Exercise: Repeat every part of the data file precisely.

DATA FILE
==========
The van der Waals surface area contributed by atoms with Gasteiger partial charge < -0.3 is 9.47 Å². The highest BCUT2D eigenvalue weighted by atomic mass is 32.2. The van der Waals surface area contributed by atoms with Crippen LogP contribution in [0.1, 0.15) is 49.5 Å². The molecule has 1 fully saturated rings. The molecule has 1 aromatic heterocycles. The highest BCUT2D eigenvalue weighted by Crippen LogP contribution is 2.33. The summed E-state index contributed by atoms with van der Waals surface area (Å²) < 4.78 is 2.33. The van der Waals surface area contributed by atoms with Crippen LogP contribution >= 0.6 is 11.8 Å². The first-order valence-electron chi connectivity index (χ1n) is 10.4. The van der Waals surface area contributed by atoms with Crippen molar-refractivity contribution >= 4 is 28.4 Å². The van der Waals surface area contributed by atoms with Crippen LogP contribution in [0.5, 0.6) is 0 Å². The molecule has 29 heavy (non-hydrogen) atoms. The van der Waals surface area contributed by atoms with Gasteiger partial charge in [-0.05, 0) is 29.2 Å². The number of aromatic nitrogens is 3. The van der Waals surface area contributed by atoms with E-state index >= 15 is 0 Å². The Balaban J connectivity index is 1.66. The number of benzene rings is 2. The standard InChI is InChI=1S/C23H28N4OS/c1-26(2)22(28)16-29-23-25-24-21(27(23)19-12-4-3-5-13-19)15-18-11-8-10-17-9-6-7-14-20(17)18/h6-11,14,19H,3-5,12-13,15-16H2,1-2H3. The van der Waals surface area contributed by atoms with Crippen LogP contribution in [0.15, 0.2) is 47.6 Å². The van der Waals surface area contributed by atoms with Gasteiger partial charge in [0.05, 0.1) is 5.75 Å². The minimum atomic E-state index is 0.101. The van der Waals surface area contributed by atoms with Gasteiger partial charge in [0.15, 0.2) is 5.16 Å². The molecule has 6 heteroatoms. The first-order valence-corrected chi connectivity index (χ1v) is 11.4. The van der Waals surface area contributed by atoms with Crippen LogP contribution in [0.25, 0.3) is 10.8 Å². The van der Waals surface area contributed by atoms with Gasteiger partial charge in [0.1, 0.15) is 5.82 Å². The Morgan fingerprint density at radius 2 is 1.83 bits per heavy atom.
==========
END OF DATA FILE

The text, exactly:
The van der Waals surface area contributed by atoms with Gasteiger partial charge < -0.3 is 9.47 Å². The highest BCUT2D eigenvalue weighted by atomic mass is 32.2. The van der Waals surface area contributed by atoms with Crippen LogP contribution in [0.1, 0.15) is 49.5 Å². The molecule has 1 fully saturated rings. The molecule has 1 aromatic heterocycles. The highest BCUT2D eigenvalue weighted by Crippen LogP contribution is 2.33. The summed E-state index contributed by atoms with van der Waals surface area (Å²) < 4.78 is 2.33. The van der Waals surface area contributed by atoms with Crippen LogP contribution >= 0.6 is 11.8 Å². The first-order valence-electron chi connectivity index (χ1n) is 10.4. The van der Waals surface area contributed by atoms with Crippen molar-refractivity contribution >= 4 is 28.4 Å². The van der Waals surface area contributed by atoms with Crippen LogP contribution in [0.5, 0.6) is 0 Å². The molecule has 29 heavy (non-hydrogen) atoms. The van der Waals surface area contributed by atoms with Gasteiger partial charge in [-0.05, 0) is 29.2 Å². The number of aromatic nitrogens is 3. The van der Waals surface area contributed by atoms with E-state index >= 15 is 0 Å². The Balaban J connectivity index is 1.66. The number of benzene rings is 2. The standard InChI is InChI=1S/C23H28N4OS/c1-26(2)22(28)16-29-23-25-24-21(27(23)19-12-4-3-5-13-19)15-18-11-8-10-17-9-6-7-14-20(17)18/h6-11,14,19H,3-5,12-13,15-16H2,1-2H3. The van der Waals surface area contributed by atoms with Crippen LogP contribution in [0.15, 0.2) is 47.6 Å². The van der Waals surface area contributed by atoms with Gasteiger partial charge in [0.05, 0.1) is 5.75 Å². The minimum atomic E-state index is 0.101. The van der Waals surface area contributed by atoms with Gasteiger partial charge in [0.15, 0.2) is 5.16 Å². The molecule has 6 heteroatoms. The first-order valence-corrected chi connectivity index (χ1v) is 11.4. The van der Waals surface area contributed by atoms with Crippen LogP contribution in [0.25, 0.3) is 10.8 Å². The van der Waals surface area contributed by atoms with Gasteiger partial charge in [0.1, 0.15) is 5.82 Å². The Morgan fingerprint density at radius 2 is 1.83 bits per heavy atom.